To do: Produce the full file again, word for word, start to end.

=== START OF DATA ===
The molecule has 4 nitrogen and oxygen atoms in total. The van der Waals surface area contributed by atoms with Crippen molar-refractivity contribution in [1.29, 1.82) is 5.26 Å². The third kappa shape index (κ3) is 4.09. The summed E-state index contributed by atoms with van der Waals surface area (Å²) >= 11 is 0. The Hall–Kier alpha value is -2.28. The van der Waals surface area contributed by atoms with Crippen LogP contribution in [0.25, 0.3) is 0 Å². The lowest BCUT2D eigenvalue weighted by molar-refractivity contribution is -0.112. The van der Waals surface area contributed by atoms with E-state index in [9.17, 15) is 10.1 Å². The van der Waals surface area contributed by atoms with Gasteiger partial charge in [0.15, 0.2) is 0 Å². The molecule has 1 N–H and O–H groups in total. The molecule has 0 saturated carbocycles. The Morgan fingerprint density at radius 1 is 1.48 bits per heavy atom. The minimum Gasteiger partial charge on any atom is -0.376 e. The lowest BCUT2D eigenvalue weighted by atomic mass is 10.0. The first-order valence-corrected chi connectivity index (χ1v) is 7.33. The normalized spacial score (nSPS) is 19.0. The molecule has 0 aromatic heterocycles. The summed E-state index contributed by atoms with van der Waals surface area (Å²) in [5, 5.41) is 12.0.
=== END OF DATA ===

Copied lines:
The molecule has 4 nitrogen and oxygen atoms in total. The van der Waals surface area contributed by atoms with Crippen molar-refractivity contribution in [1.29, 1.82) is 5.26 Å². The third kappa shape index (κ3) is 4.09. The summed E-state index contributed by atoms with van der Waals surface area (Å²) >= 11 is 0. The Hall–Kier alpha value is -2.28. The van der Waals surface area contributed by atoms with Crippen LogP contribution in [0.25, 0.3) is 0 Å². The lowest BCUT2D eigenvalue weighted by molar-refractivity contribution is -0.112. The van der Waals surface area contributed by atoms with E-state index in [9.17, 15) is 10.1 Å². The van der Waals surface area contributed by atoms with Gasteiger partial charge in [0.15, 0.2) is 0 Å². The molecule has 1 N–H and O–H groups in total. The molecule has 0 saturated carbocycles. The Morgan fingerprint density at radius 1 is 1.48 bits per heavy atom. The minimum Gasteiger partial charge on any atom is -0.376 e. The lowest BCUT2D eigenvalue weighted by atomic mass is 10.0. The first-order valence-corrected chi connectivity index (χ1v) is 7.33. The normalized spacial score (nSPS) is 19.0. The molecule has 0 aromatic heterocycles. The summed E-state index contributed by atoms with van der Waals surface area (Å²) in [5, 5.41) is 12.0.